Maoists poised to take power - by free election or force

PUBLISHED : Tuesday, 27 March, 2007, 12:00am
UPDATED : Tuesday, 27 March, 2007, 12:00am

Rebel leader says attempts by the US government and royalists to sabotage the election process in Nepal will not work

In recent weeks, Pushpa Kamal Dahal - better known as Prachanda - and Baburam Bhattarai - respectively the Mao Zedong and Zhou Enlai of Nepal's Maoists - have presided over massive political rallies that culminated in a day-long demonstration at a park in central Kathmandu on March 16.

The rally, featuring revolutionary songs, dance and speeches, was unprecedented, and a potent demonstration of the Maoists' political power and networking abilities.

The imagery was equally vivid: a flame lit by Prachanda for martyrs who died fighting the monarchy; village girls dancing in a fusion of traditional and revolutionary gestures; and guerillas demonstrating karate and knife moves to the beat of drums amid a sea of red flags and hundreds of thousands of demonstrators.

The inescapable conclusion is that Nepal's Maoists are poised to take power - either through popular election or, if voting is derailed by royalists or external interference, by force. Either way, they are organised, resourceful and determined.

Nepal has seven political parties in addition to the Maoists, who are seeking legitimate entry into a coalition interim government which will draft a constitution to be followed by elections for a new parliament. But no other party leader could stage a demonstration as impressive as the Maoists or command onto the streets such numbers. There is a growing sense that the Maoists' rise to power is inevitable. The only question is when and by what path?

The March 16 rally was organised by the Newar National Liberation Front, a grass-roots organisation under the Maoists (Newar is an ethnic group concentrated around the Kathmandu Valley).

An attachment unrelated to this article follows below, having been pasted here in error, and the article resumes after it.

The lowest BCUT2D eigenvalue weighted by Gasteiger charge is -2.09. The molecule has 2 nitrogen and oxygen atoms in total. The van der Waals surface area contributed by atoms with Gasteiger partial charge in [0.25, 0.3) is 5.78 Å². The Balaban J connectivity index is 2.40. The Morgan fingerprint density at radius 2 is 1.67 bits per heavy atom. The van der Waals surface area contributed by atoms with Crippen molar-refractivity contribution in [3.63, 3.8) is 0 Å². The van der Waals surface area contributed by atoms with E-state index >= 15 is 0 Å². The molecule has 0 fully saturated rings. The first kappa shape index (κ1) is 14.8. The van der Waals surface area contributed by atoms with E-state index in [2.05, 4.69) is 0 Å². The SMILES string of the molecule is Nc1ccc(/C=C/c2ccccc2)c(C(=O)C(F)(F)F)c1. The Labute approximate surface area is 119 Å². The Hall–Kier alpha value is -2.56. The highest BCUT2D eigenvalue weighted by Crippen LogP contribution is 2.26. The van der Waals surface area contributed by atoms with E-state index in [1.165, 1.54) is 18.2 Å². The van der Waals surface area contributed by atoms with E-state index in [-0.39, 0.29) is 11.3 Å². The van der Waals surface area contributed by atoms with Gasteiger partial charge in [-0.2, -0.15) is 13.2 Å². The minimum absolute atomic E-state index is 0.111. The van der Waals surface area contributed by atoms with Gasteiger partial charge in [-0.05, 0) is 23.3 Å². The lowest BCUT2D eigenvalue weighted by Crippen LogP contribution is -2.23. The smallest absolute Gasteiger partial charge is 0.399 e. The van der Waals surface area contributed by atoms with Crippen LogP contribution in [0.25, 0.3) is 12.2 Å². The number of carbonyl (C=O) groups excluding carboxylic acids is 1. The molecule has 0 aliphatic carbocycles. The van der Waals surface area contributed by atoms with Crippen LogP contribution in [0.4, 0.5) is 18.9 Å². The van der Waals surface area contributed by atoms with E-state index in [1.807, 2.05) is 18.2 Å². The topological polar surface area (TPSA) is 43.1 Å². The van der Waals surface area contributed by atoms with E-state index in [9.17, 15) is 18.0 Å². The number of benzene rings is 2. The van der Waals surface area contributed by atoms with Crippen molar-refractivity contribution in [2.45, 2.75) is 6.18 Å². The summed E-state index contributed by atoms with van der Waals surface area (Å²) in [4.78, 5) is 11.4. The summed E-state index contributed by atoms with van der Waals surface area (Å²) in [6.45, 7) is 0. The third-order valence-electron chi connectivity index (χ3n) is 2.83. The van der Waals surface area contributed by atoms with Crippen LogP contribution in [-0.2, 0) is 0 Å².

The Maoist forces consist of nine 'liberation fronts', organised around either a caste or ethnic group. This makes the Maoists representative of these once-marginalised social and economic interests that they have empowered politically through organisation and collective strength.

For example, 40 per cent of the Maoists are women. Traditionally encumbered and subservient, women have been empowered politically by the Maoists and in turn have given strong support nationwide.

'People respect Prachanda,' said one Maoist at the rally as dancers paraded past the chairman seated on a stage with Dr Bhattarai. 'They feel he is our leader.'

Prachanda can work a crowd and speak to their aspirations. 'We can achieve leadership of the country,' Prachanda said. 'But we support doing so through negotiating with the other parties and absorbing different trends into a coalition.

'The peace process can resolve poverty, do away with feudalism and assure sustainable peace for a sustainable government.'

As for success of the peace process, Prachanda is aware that 'obstacles are there'.

'The US administration is the main one, while the feudal class within our country remains the other. They are both aligned and trying their best to sabotage the election process,' he said. 'The US media does not try to understand us. The US administration has been trying to sabotage the peace process by preventing the Maoists from participating in the coalition government.'

The US has labelled the Maoists terrorists. The irony is, the Maoists have volunteered to surrender their arms to the UN, enter mainstream politics in a coalition within a multiparty democratic framework, embrace religious freedom and adopt market economics. But the US still refuses to communicate with them.

'After one year of this peace process they [the US and Nepali royalists] have tried to sabotage this process,' explains Prachanda. 'We are going to manage anyway. We will succeed, either through negotiations or armed struggle. We can only ask, why is the US leadership against us?'

The election of an interim government, scheduled for March 17, was postponed at the eleventh hour at the request of US diplomats pressuring the current government and monarchy, fearing Maoists might enter the government popularly.

Ominously, Prachanda had warned that failure to hold elections might force the Maoists to return to the jungle.

Dr Bhattarai believes: 'The US will continue to postpone elections to keep the monarchy and ultimately rely on the royal army.'

Ironically, the Maoists could respond to continued delays by themselves interfering in the electoral process, with mass protests.

'Millions of people will take part,' Prachanda warned. 'And the leader of the masses will be the Maoists. Through the multimedia controlled by the US leadership, they have waged a war of massive propaganda against us. Unfortunately [for them] based on Nepal's concrete conditions, they will not be able to control our mass movement.'